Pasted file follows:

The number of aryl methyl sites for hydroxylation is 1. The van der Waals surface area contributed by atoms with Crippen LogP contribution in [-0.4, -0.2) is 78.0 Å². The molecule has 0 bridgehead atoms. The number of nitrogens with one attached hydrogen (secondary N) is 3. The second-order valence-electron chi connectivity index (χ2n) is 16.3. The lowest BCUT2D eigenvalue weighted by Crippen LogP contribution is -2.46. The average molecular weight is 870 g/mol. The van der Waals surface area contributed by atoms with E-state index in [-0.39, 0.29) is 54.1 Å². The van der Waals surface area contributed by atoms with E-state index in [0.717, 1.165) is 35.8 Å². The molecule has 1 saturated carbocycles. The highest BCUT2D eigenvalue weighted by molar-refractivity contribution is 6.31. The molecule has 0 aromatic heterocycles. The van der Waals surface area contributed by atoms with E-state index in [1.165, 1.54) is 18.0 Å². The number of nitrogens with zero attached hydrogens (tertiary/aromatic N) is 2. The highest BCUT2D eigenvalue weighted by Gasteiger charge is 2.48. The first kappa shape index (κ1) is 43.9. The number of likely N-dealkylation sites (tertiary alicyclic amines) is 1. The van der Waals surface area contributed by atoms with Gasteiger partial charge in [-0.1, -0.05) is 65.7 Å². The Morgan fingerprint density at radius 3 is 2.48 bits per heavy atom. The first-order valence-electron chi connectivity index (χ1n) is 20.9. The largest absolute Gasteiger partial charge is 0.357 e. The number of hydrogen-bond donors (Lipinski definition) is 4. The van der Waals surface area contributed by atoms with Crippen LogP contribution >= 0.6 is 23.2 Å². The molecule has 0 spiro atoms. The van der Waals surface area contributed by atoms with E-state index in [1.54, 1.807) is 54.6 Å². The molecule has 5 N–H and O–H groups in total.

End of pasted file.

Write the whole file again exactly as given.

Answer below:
The number of aryl methyl sites for hydroxylation is 1. The van der Waals surface area contributed by atoms with Crippen LogP contribution in [-0.4, -0.2) is 78.0 Å². The molecule has 0 bridgehead atoms. The number of nitrogens with one attached hydrogen (secondary N) is 3. The second-order valence-electron chi connectivity index (χ2n) is 16.3. The lowest BCUT2D eigenvalue weighted by Crippen LogP contribution is -2.46. The average molecular weight is 870 g/mol. The van der Waals surface area contributed by atoms with E-state index in [-0.39, 0.29) is 54.1 Å². The van der Waals surface area contributed by atoms with E-state index in [0.717, 1.165) is 35.8 Å². The molecule has 1 saturated carbocycles. The highest BCUT2D eigenvalue weighted by molar-refractivity contribution is 6.31. The molecule has 0 aromatic heterocycles. The van der Waals surface area contributed by atoms with E-state index in [1.165, 1.54) is 18.0 Å². The number of nitrogens with zero attached hydrogens (tertiary/aromatic N) is 2. The highest BCUT2D eigenvalue weighted by Gasteiger charge is 2.48. The first kappa shape index (κ1) is 43.9. The number of likely N-dealkylation sites (tertiary alicyclic amines) is 1. The van der Waals surface area contributed by atoms with Gasteiger partial charge in [-0.1, -0.05) is 65.7 Å². The Morgan fingerprint density at radius 3 is 2.48 bits per heavy atom. The first-order valence-electron chi connectivity index (χ1n) is 20.9. The largest absolute Gasteiger partial charge is 0.357 e. The number of hydrogen-bond donors (Lipinski definition) is 4. The van der Waals surface area contributed by atoms with Crippen LogP contribution >= 0.6 is 23.2 Å². The molecule has 0 spiro atoms. The van der Waals surface area contributed by atoms with E-state index in [1.54, 1.807) is 54.6 Å². The molecule has 5 N–H and O–H groups in total.